ahwatukee.com on Facebook
- Main Street
Arts & Life
Arts & Life
- Special Sections
Displaying results 1 - 25 of 619 for married. Subscribe to this search
Bill and Julie O’Brien of Ahwatukee announce the marriage of their daughter, Megan Elizabeth, to Bobby Don Smock, Jr., son of Bobby and Jill Smock, on June 1. The couple was married at Sky Ranch Lodge in Sedona.
Following the general trend in home décor, holiday trim and accessories this year are an eclectic mix of traditional and non-traditional colors and styles.
Outfitted with delicious wit and a forbearing tone, the charm of screenwriter Bob Nelson’s Midwest-set dramedy, “Nebraska,” is rooted in its clever dialogue and novel approach to small-town dynamics.
The Rev. Ralph M. Worden died on Nov. 11 in Phoenix. He and his wife were the first residents to move into the Mountain Park Senior Living Community complex in Ahwatukee.
It seems quite apt that "The Best Man Holiday," a film about a reunion of old friends, feels just like going to an actual reunion. In ways both bad and good.
Born Margaret Augusta Fueglein in Cleveland, Ohio, on April 26, 1932; Margaret (Pat) met Thomas Mayer through Tom’s cousin, Dorothy Bradley, fell in love, and were married on May 2, 1953.
The Marketplace is open for business! Or is it?
Pearl Jam’s “Lightning Bolt” is a rock jukebox set to shuffle.
Robert Rodriguez's "Machete Kills" is a sequel based on an end-credits joke from a film that was itself based on a joke trailer contained within a half-joke grindhouse homage. Exactly how many degrees such an endeavor is removed from anything resembling serious cinema would require Jean Baudrillard to calculate, yet for more immediate filmgoing purposes, all there is to see here is a surprisingly long-lived gag finally running out of gas. As violent as its predecessor yet noticeably duller and less outrageous, "Machete Kills" is dragged to the finish line entirely by its director's madcap energy and an absurd cast of major stars in strange cameos.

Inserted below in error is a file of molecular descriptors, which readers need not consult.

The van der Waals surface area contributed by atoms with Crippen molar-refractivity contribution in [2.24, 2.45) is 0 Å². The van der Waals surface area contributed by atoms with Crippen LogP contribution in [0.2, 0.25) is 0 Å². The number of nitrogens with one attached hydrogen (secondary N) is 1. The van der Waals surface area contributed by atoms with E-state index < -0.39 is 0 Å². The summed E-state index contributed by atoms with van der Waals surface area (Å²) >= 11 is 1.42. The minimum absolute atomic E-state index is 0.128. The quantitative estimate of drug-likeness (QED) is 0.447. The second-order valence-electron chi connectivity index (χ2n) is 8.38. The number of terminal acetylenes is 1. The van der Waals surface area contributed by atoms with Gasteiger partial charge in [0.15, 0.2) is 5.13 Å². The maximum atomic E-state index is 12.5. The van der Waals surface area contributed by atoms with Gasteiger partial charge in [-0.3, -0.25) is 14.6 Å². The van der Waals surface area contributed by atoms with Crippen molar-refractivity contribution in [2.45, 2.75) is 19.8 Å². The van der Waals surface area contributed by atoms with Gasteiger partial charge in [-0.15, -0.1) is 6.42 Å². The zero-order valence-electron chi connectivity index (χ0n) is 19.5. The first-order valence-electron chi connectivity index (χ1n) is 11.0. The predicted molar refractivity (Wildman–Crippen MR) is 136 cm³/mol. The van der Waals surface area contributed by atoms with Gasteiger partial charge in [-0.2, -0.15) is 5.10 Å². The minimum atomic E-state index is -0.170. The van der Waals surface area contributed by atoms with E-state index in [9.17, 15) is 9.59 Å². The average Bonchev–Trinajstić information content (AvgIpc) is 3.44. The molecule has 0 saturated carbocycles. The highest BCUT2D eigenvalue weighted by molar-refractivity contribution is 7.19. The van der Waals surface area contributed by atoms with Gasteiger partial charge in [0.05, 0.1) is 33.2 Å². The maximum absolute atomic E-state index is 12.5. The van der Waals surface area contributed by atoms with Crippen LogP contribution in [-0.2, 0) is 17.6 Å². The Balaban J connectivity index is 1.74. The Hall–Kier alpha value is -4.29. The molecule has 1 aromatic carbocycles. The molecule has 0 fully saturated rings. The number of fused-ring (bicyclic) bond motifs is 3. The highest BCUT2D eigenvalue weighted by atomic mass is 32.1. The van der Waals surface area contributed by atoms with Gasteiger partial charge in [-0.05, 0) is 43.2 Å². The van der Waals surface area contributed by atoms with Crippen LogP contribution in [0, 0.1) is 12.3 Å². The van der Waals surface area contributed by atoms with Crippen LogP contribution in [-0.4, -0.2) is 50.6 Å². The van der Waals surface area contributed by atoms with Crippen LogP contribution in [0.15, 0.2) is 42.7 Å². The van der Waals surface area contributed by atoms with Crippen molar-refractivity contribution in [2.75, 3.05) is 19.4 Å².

Did you know that one in four women will experience domestic violence in her lifetime? Domestic violence is an epidemic affecting women in every community, regardless of age, economic status, race, religion, nationality or educational background.
Alfonso Cuarón’s “Gravity” just might have the most horrifying premise in all of movies. There are several other strong contenders like “Buried,” in which Ryan Reynolds was trapped in a coffin underground, and “127 Hours,” where James Franco was stuck between a rock and a hard place. But honestly, what’s scarier than being stranded in space with limited air and no communication with Earth? Going to outer space is in itself a fairly scary thought. The notion of anything going wrong up there is the worst nightmare imaginable. As the tagline to “Alien” says, in space no one can hear you scream.
The Kings of Leon are having a great time. Problem is, no one really believes them.
Coming from Ohio there were two rivalries that ruled the sports world.
Ahwatukee Foothills resident Mark Minkowitz said his wife, Aida, is paranoid about scorpions.
The precedent was set with Desert Vista’s first athletic Hall of Fame class one year ago.
Once a staple of pre-World War II culture, the multi-generational household is staging a comeback.
Talk about a promising duo for a dark mob comedy: Robert De Niro, whose mob-film pedigree needs no explanation, and Michelle Pfeiffer, who was, after all, “Married to the Mob.”
Sun-kissed harmonies, funk-flecked guitar lines and — whisper it — a saxophone workout all make an appearance on “Hesitation Marks,” a surprising new offering from Trent Reznor’s Nine Inch Nails after a lengthy, self-imposed hiatus.
While great achievements in sports has it merits and is much more enjoyable, falling ever so short might be better at developing character.
Protecting and growing Arizona's $12 billion investment portfolio will be Martin Sepulveda's priority as the state's next Treasurer.
In my last column, I wrote about a wedding video business that went out of business.
It’s like Christmas in July: you’re wondering what the next column will be about, and somewhere off in the darkness Carlos Danger turns on his cell phone.
Tim O’Neil has gained some notoriety in the Arizona track community after working with some of the state’s top athletes at Brophy and Xavier.